Hach Chemical ensured that clean water flows from household taps and everywhere that water quality is an issue. The company’s water-quality tests are designed to be simple and effective.
A child of the Great Depression, Kathryn (Kitty) Hach-Darrow (b. 1922) watched her family struggle to recover after they lost their business. Her father, a prosperous car dealer with an enthusiasm for aviation, was forced by circumstances to sell his plane and move his family to a farm. These circumstances prompted her to think creatively, and so when it was time to attend college, Hach-Darrow raised and sold a flock of turkeys to pay the tuition for her freshman year.
She studied at Christian College (now Columbia College) before transferring to Iowa State University to prepare to become a home-economics teacher. At Iowa State she particularly admired Nellie Naylor, a chemist in the home-economics department who inspired generations of women to enter chemical professions. At the university she met Clifford Hach (1919–1990), and they married in 1943, at the end of Kitty’s junior year. Four years later they established their company with just $15,000 that Clifford had earned from the sale of his patent describing a new way to generate carbon dioxide to fight fires.
Growing a Business
While Clifford oversaw the company’s research and development, Kitty dealt with business operations, marketing, and other general management. By introducing chemistry to the field of water analysis the Hach Chemical Company could guarantee safe, clean drinking water in town after town throughout the United States. But people had to learn about the new technology first.
While also raising the couple’s three children, Hach-Darrow pioneered a direct-mail campaign that radically expanded the company. An avid flyer, she logged thousands of flight hours while promoting the analysis kits, distributing them to remote towns, and providing technical training and on-site problem solving. Over the next half century Kitty and Clifford guided the company’s growth into a global leader in water purification.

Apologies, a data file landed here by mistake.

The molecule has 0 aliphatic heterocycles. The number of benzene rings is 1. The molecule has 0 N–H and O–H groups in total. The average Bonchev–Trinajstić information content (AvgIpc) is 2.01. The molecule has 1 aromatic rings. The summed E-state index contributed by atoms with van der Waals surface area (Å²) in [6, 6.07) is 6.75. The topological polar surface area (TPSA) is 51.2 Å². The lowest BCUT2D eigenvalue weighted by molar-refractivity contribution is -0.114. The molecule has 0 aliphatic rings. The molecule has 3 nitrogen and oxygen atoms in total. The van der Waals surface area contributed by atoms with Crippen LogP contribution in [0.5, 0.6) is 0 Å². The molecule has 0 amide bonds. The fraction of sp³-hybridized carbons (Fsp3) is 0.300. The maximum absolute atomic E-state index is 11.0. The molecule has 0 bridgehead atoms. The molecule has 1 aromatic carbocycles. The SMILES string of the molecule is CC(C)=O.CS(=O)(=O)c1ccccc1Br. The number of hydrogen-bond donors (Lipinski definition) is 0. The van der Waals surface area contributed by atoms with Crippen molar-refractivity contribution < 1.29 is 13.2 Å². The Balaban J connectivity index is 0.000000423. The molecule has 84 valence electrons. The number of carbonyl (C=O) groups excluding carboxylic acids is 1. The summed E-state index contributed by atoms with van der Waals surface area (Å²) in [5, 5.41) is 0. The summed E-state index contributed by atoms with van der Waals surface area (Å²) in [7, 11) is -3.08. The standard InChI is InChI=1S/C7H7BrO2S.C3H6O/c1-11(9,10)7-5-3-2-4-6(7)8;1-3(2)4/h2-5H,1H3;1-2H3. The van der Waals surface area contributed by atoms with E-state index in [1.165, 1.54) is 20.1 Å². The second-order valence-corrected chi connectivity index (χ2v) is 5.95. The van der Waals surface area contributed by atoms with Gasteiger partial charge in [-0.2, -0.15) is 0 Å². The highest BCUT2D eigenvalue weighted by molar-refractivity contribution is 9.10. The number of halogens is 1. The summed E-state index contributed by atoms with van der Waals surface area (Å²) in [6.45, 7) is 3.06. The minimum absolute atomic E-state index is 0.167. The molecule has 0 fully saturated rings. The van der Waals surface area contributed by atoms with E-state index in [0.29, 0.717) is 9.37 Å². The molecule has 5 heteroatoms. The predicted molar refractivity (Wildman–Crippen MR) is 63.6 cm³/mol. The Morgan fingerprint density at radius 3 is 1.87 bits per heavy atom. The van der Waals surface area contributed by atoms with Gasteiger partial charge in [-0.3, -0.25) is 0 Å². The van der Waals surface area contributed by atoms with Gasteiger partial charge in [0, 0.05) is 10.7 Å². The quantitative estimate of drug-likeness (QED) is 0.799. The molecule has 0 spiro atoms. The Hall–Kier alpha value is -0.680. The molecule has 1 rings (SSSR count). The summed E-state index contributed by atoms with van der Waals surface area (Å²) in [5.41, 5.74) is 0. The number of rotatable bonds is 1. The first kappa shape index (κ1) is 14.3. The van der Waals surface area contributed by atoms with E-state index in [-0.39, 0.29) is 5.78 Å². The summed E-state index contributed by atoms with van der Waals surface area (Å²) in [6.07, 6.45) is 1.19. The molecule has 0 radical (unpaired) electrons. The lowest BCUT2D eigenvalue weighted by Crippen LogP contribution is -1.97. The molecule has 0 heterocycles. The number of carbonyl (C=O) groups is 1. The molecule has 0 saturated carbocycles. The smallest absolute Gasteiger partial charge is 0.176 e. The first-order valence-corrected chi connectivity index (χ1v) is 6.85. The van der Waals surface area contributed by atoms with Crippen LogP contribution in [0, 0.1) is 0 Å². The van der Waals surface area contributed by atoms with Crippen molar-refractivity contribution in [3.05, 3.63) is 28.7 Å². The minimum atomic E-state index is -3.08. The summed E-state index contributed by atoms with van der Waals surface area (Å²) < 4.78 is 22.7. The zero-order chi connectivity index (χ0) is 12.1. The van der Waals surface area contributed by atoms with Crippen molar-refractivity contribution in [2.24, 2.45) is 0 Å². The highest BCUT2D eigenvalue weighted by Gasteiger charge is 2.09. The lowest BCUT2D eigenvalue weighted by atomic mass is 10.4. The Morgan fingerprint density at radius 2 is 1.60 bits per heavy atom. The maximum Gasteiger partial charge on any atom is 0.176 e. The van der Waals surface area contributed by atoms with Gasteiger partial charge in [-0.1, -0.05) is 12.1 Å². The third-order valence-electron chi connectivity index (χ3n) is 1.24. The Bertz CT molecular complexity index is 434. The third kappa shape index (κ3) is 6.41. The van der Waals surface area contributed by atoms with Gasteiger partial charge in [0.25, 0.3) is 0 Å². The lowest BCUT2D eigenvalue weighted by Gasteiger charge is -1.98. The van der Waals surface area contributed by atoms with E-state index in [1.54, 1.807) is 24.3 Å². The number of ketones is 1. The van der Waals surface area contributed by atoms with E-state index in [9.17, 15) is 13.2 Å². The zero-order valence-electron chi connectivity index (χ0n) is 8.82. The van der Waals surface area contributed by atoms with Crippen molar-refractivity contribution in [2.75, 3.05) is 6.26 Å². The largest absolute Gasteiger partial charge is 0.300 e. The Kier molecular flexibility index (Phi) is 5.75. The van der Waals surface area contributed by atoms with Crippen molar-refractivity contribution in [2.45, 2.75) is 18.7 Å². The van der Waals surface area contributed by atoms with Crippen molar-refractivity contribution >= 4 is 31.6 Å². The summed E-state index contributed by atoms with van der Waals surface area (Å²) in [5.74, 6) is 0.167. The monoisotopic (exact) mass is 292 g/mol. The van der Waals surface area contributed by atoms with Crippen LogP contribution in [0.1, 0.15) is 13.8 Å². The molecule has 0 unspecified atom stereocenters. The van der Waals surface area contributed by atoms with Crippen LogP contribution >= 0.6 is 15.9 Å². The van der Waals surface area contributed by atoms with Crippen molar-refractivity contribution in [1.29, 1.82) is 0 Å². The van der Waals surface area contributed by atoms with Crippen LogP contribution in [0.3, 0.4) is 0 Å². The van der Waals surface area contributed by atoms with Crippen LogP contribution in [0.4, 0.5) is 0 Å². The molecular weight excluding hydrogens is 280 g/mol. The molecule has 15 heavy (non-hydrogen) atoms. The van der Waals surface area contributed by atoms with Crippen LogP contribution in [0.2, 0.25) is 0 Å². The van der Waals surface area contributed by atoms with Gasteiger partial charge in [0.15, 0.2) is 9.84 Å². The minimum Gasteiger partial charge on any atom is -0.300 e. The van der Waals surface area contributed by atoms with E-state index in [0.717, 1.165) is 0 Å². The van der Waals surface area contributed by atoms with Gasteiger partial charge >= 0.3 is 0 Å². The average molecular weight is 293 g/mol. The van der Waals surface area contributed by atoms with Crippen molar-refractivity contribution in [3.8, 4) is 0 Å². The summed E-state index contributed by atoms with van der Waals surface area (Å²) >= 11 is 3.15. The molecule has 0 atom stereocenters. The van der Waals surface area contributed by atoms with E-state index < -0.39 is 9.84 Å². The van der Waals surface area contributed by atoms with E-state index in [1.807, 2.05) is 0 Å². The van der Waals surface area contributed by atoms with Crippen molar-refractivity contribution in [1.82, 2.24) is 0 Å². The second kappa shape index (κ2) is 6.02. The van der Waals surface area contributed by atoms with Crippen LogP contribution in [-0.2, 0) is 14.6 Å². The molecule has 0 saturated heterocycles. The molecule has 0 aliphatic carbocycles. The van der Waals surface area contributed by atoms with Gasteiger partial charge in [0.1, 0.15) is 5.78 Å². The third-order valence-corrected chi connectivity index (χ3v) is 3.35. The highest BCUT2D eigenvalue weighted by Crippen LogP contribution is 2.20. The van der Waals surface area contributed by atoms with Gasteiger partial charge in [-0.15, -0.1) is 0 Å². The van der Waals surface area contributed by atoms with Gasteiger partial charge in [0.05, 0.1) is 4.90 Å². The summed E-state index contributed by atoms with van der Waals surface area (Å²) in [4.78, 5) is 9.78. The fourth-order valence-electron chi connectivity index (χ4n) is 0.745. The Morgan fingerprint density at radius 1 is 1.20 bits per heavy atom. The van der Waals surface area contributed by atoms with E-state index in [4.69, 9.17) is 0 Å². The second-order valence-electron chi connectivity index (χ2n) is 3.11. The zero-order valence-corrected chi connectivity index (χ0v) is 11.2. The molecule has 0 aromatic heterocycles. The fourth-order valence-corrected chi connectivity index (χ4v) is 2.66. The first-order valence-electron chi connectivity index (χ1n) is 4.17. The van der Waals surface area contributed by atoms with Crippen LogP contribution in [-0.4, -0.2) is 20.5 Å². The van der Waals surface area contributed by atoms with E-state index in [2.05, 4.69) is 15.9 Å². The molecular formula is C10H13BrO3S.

By the time Hach Chemical went public in 1968, it had annual sales in excess of $1.5 million. The timing of its public offering was auspicious; environmental concerns were high on the public agenda. The company was instrumental in standardizing water-purification tests and pioneered titration test kits and many world-standard water-testing instruments. The company’s tests were designed to be simple and effective, using visual comparisons against color standards and nontechnical directions. According to the company mottos they could “be used by anyone who can read.”
Science History Institute
The Hach Corporation
Hach Corporation moved its headquarters to Loveland, Colorado, in 1977. After Clifford’s death in 1990 Hach-Darrow was the company’s sole CEO, and Hach Corporation was the largest woman-operated business in the state, with annual sales in excess of $100 million. Hach Corporation was sold to the Danaher Corporation in 1999 for $355 million. Before retirement Hach-Darrow guided the company to its status as a $313 million global leader in water-purification technology.
Hach-Darrow was the first woman director of the American Water Works Association. In 1982 she and Clifford established the Hach Scientific Foundation to support science education by sponsoring student tuition and teacher education.
In 2003 she was honored with the Pittcon Heritage Award, jointly sponsored by the Pittsburgh Conference on Analytical Chemistry and Applied Spectroscopy (Pittcon) and the Chemical Heritage Foundation, now the Science History Institute, in recognition of her roles as cofounder and CEO of Hach Company and architect of its business model and culture; of her involvement with customers in ensuring safe, clean water throughout the land; and of her commitment to education, leadership, and science.
The information contained in this biography was last updated on December 7, 2017.